It’s a good life lesson. It teaches you that you have to work and have to be uncomfortable to succeed. It teaches you patience.

I envy you that it was good for you. 

Among elite lifters, the injury rate is very low. Good lifting is highly technical, with the emphasis on not being injured. Athletes in their 40s and 50s are still doing incredible things and there’s nothing physically wrong with them. As an individual sport which carries over into health, Girevoy is very attractive.

I expect you weren’t someone who necessarily grew up wanting to become a girevik/athlete. What did you want to do?

I didn’t know. That’s part of why I threw myself into it.

When did it consume your life?

From when I started training seriously for the US competition in March 2009, until the end of 2011. The World Championships were held in November of that year. People I dated wouldn’t like it because I didn’t want to go out on weekends; I wouldn’t want to drink, and I had to get up early!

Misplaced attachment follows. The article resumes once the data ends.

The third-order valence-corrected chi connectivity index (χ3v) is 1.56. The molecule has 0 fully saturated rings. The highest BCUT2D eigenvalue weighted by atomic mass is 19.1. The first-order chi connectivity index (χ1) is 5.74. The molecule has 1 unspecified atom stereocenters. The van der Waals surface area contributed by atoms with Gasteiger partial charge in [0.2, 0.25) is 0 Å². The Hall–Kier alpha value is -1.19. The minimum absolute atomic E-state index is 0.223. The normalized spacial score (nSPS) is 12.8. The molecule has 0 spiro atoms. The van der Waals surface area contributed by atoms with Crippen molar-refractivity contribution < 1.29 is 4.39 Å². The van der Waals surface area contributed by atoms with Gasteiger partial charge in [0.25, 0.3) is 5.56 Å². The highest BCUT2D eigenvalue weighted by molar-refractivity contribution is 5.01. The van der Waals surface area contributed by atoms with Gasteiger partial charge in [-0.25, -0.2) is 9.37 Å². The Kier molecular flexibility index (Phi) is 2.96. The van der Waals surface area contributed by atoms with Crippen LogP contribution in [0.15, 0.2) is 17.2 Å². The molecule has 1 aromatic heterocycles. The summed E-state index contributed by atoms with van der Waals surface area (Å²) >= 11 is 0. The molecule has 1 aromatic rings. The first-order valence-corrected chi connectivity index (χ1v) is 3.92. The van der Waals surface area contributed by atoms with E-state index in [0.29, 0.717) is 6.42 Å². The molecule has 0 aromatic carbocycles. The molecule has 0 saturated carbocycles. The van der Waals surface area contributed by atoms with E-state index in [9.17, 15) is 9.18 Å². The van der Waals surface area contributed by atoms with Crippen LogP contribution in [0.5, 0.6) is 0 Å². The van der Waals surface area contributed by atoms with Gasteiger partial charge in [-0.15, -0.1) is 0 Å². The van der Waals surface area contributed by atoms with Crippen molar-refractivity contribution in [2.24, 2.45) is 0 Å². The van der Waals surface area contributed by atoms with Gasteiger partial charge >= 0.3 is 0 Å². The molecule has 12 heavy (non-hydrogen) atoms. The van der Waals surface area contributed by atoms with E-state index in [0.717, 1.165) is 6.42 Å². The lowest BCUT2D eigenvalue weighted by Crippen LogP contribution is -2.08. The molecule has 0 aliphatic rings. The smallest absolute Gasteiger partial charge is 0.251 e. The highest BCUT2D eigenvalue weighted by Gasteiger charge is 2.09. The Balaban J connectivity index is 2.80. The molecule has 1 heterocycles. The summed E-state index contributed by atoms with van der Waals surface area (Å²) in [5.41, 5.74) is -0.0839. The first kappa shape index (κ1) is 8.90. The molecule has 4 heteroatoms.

*There are two shapes where kettlebells are concerned: classic and professional. The classic has a small bell and a large handle. The size of the bell increases as the bell increases in weight. The professional bell, on the other hand, is consistent in sphere size, regardless of mass; the shell of the bell is thicker as the weight becomes heavier. This is a more ergonomic design and kinder on the body when in contact with the arms, as well as allowing technique to remain consistent, regardless of the load being shifted.





One Response to “Emily Friedel”

  1. ilfiore66 Says:

    As Emily said it can be an extremely repetitive sport, but I find the notion that each and every lift/movement must be perfect is so disciplined and a challenge for even small fry like me. Something to consider and work on. Great interview.